A Local Currency For Local People
What is the future for local currencies?
A local currency (eg the Totnes Pound or the Lewes Pound) is money that can be spent in particular local establishments. (Usually it acts as a complementary currency, to be used in addition to the national currency). The idea is to encourage spending within a local community, especially with locally owned businesses. This helps to reduce the environmental footprint, amongst many other advantages. Local currencies however aren’t necessarily backed by a national government, and they might not be legal tender in some cases. Local currencies can also raise awareness of the state of the local economy, which is of particular help when it comes to food production.
Can local currencies work in the real world? One of the main supposed problems is security. But the Brixton Pound is as secure as a sterling bank note, with nine features, including holograms, micro-printing and watermarking. Meanwhile, Paybytext is even more secure, using well established, secure and resilient web technology. So far there have been no reported fraudulent transactions.
Meanwhile, in alternative-friendly Lewes, 5p in every pound goes into a community fund. Some have argued that this means traders who sign up are essentially accepting a discount on their goods for the good of the community. Well, the good of the community is the idea – the traders are part of the community after all – but this levy is a tax, not a discount. As for the idea of locality, the whole process means shops in the scheme have a captive customer base – the main point of a local currency.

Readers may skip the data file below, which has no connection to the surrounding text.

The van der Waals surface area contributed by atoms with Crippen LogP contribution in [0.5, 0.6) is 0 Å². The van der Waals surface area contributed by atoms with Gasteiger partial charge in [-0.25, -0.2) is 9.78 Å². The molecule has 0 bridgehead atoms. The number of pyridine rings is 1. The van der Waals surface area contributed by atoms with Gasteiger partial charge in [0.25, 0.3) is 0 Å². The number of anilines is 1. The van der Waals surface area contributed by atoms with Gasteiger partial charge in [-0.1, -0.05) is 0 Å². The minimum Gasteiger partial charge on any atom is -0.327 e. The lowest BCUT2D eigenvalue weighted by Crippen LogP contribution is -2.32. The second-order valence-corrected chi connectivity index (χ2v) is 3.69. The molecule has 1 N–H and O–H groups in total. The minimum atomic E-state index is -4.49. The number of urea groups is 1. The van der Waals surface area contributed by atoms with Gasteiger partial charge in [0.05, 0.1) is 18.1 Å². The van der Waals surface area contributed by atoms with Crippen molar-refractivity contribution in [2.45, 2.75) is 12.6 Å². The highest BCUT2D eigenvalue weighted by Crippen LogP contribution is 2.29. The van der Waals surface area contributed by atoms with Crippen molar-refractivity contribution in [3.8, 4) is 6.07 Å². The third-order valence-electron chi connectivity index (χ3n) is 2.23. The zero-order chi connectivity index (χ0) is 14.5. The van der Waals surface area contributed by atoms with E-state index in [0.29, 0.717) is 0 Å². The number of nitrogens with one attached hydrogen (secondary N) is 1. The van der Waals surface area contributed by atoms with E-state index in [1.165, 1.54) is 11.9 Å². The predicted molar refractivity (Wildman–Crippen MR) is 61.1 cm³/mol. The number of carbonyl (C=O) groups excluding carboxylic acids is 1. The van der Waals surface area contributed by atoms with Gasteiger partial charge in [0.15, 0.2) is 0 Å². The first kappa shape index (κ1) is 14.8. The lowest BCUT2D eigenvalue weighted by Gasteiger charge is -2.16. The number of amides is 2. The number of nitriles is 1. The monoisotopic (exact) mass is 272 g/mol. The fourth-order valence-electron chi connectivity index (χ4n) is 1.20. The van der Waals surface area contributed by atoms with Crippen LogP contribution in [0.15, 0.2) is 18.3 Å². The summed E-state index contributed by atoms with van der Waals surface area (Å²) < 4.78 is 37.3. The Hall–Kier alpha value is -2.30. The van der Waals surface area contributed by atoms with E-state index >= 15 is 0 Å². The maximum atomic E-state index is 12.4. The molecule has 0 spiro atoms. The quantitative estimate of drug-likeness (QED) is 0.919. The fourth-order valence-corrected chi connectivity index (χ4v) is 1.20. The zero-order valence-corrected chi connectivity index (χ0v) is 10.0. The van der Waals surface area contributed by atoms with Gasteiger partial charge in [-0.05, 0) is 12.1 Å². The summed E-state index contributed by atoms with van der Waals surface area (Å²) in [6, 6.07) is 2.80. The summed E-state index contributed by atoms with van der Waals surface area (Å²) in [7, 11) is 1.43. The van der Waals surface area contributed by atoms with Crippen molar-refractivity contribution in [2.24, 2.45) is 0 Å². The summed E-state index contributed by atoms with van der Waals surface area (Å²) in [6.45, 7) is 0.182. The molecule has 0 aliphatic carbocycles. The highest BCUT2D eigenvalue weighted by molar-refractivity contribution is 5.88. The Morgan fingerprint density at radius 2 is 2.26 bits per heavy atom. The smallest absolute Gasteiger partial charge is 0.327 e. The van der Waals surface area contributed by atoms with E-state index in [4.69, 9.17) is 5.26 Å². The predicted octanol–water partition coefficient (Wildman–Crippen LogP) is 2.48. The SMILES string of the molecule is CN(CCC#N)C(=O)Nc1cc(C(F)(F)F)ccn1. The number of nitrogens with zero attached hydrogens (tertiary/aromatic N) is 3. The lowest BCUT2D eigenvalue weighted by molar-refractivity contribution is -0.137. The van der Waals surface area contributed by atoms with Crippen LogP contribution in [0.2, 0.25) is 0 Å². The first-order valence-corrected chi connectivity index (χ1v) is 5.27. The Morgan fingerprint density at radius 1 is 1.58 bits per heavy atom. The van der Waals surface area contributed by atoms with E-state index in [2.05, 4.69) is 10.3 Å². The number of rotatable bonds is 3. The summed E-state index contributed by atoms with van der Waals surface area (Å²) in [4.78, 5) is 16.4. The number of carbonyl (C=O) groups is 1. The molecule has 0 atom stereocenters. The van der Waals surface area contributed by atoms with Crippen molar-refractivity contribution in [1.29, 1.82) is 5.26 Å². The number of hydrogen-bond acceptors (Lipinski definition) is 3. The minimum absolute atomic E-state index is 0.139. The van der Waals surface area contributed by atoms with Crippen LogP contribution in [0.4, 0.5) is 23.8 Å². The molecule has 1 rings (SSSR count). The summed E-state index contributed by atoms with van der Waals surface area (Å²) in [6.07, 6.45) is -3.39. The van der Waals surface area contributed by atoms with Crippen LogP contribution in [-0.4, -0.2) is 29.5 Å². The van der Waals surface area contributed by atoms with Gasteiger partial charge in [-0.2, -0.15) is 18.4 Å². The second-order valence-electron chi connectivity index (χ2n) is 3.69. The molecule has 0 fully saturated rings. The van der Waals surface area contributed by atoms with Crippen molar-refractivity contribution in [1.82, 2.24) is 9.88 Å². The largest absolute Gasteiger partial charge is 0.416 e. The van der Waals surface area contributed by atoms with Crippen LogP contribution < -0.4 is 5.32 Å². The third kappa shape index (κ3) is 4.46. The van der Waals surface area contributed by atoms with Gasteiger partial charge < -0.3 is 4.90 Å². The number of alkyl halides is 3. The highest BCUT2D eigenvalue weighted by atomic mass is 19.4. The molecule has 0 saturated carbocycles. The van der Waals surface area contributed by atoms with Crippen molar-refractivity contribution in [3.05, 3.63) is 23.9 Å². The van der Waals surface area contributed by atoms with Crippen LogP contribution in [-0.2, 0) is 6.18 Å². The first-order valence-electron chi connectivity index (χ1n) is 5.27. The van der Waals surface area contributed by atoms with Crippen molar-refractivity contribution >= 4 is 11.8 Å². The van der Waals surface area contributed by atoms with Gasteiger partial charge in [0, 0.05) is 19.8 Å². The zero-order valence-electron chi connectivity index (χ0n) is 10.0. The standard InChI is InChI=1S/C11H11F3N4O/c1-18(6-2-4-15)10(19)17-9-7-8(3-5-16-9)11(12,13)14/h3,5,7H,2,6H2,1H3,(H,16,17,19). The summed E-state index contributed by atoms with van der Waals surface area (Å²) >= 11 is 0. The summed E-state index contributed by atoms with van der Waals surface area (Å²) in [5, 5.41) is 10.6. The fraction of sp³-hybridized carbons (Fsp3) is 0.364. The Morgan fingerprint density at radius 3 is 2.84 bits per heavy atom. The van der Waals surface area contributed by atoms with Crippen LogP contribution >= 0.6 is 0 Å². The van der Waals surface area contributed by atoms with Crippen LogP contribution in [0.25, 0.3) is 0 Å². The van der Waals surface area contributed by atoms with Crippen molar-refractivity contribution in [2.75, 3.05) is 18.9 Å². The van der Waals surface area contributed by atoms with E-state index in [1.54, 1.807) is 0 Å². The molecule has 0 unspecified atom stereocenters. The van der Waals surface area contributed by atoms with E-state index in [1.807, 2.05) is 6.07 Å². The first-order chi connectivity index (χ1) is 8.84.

One of the other advantages of a local currency is how it provides what Manfred Max-Neef called economic invisibility, by which he meant a combination of independence and self-support inside an environment of capitalist exploitation, with that exploitation mostly arriving through national or international corporations. These independent communities, and the individuals in those communities, are free from the perpetual exploitation that is the most significant hallmark of capitalism.
Over in western parts of Britain, the Bristol Pound – backed by a credit union – promises to be even more tech-savvy than its Lewes counterpart, with the possibility of paying by smartphone as well as with real-world notes. Also included is online banking, with deposits backed by the Financial Services Authority (because the currency is backed by the Bristol credit union). This is the first UK scheme where businesses will be able to use the money to pay tax, including business rates – they won’t be stuck with ‘savings’ in currency none of their suppliers accept. Moreover, the mayor of Bristol, George Ferguson, as of 2013 takes all his salary in Bristol Pounds, while the chief executive takes ₤5,000 of her salary in local. The city also earns local currency from market traders who use their ₤B earnings to pay their pitch fees.
During the Depression, many British local authorities created their own local currencies to help put people back to work. They were eventually closed down by central banks and central governments – a more obvious deed of exploitation could hardly be dreamed up. But humanist/green policies like local currencies do work today, and their future, albeit in the long term, look positive.
So if you want to do one thing to extricate yourself from the economic disaster of globalisation and continuing capitalism, go local. The only other thing as powerfully effective is to become a vegetarian!